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"Freud's Last Session" is spellbinding intellectual joust over religion, love and sex
"Freud's Last Session."
Written by Mark St. Germain; directed by Tyler Marchant.
Marjorie S. Deane Little Theatre, 5 West 63rd Street, New York City.
Opened July 22, 2010; closes Nov. 28, 2010.
Reviewed by Lucy Komisar Sept. 28, 2010.
Imagine that you are hidden in a corner of Sigmund Freud’s cozy Hampstead study, with a wall of book shelves, a large window onto the garden and a leather chair next to the iconic couch. It’s 1939, King George speaks on the radio, sirens warn people to extinguish their lights to evade the bombs of the Luftwaffe. Freud (Martin Rayner) is being visited by a young Oxford professor, C.S. Lewis (Mark H. Dold) who had satirized him in a book. His interest piqued, Freud invited him for a chat.
Mark H. Dold as C.S. Lewis and Martin Rayner as Sigmund Freud argue about religion. love and sex. Photo Kevin Sprague.
Mark St. Germain’s play was inspired by “The Question of God” by Armand M Nicholi Jr, who wondered, “Did Freud and Lewis ever meet?” A young Oxford professor had visited Freud after he immigrated to England, but his name is not known.
Freud was 83 and Lewis 41. Lewis, at the beginnings of his career as an accomplished novelist, medievalist, literary critic and professor at Oxford, had rejected Christianity, then returned to it, and as is common in such cases, became a fervent advocate, even a lay theologian.
Freud, of course, in his cynical, erudite way, had contempt for religion. They discourse, they argue, they jibe. Actually, Freud jibes; Lewis is more earnest. Freud asks, “Why should I take Christ’s claim to be God more seriously than patients who claim to be Christ.” And he tells Lewis that the desire to see God is a search for an ideal father figure.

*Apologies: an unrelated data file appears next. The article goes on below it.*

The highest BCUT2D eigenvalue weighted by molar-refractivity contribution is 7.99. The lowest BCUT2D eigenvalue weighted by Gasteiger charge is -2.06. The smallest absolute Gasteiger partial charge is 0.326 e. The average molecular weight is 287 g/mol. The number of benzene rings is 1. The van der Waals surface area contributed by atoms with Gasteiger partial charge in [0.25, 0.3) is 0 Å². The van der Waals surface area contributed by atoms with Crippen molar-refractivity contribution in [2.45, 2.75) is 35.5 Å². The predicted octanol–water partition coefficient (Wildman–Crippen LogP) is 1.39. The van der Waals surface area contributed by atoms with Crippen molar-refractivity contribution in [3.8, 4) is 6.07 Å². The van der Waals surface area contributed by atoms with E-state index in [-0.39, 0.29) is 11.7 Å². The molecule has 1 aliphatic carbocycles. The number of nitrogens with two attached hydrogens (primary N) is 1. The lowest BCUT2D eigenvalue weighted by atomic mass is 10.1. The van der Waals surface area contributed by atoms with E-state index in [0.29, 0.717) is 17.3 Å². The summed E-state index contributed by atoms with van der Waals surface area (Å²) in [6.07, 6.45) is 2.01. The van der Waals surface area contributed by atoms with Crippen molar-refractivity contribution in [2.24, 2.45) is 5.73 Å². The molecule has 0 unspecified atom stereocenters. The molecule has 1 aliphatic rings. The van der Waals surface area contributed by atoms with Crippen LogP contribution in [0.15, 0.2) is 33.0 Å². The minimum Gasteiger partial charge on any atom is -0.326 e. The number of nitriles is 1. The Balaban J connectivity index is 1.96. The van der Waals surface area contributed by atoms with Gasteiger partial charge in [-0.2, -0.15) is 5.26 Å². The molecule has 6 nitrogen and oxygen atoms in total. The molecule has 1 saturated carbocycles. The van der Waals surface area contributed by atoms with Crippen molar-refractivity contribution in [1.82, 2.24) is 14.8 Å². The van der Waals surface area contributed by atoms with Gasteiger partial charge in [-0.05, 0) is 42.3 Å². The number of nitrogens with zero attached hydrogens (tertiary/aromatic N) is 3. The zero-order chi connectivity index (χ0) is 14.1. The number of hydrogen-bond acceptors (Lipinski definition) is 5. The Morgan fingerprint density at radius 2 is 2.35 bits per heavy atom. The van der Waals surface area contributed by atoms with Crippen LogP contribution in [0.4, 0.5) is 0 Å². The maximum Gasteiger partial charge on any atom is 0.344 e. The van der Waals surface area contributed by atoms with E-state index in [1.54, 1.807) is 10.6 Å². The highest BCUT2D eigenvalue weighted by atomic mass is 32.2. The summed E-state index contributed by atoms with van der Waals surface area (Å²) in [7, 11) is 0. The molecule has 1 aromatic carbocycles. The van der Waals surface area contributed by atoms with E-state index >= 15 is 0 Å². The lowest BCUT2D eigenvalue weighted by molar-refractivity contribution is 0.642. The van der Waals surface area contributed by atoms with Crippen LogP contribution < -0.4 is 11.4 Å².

Lewis insists “that there is a God” and those who believe are not “suffering from a pathetic obsessional neurosis.” What’s more, he sees in God the origins of morality, of the sense of good and evil.
Mark H. Dold as C.S. Lewis helps Martin Rayner as Sigmund Freud with his gas mask in the London blitz. Photo Kevin Sprague.
Freud counters, “What you call conscience are behaviors taught by parents.” He rejects the Bible’s moralistic platitudes. The radio has reported Chamberlain’s demand that Nazi troops withdraw from Poland. When the sirens wail, Lewis helps Freud with his gas mask. Freud asks, “Should Poland turn the other cheek to Hitler?”
They argue about sex, with Freud declaring, “The bible is a bestiary of sexuality!” And about death. And the right to suicide, which Freud, suffering from inoperable cancer of the mouth, contemplates.
You feel as if you are present in a fascinating salon. The conversation between the two is stimulating, spellbinding. Rayner as Freud and Dold as Lewis are excellent in their roles. Rayner is powerful as the skeptical Freud, masterfully channeling Freud’s mind, spirit and body in his portrayal. Dold recreates Lewis as a committed but respectful interlocutor. They set intellectual sparks ricocheting.
Director Tyler Marchant expertly moves the characters around the set, Freud’s large wood desk and the inevitable couch – which in a turnabout Freud repairs to, even statues of gods and goddesses (Freud sees no conflict there), to draw you in, make you feel you are really in the master’s office, a copy of his Vienna study.
I thought that Freud easily won the debate. But maybe that depends on what view you arrived with.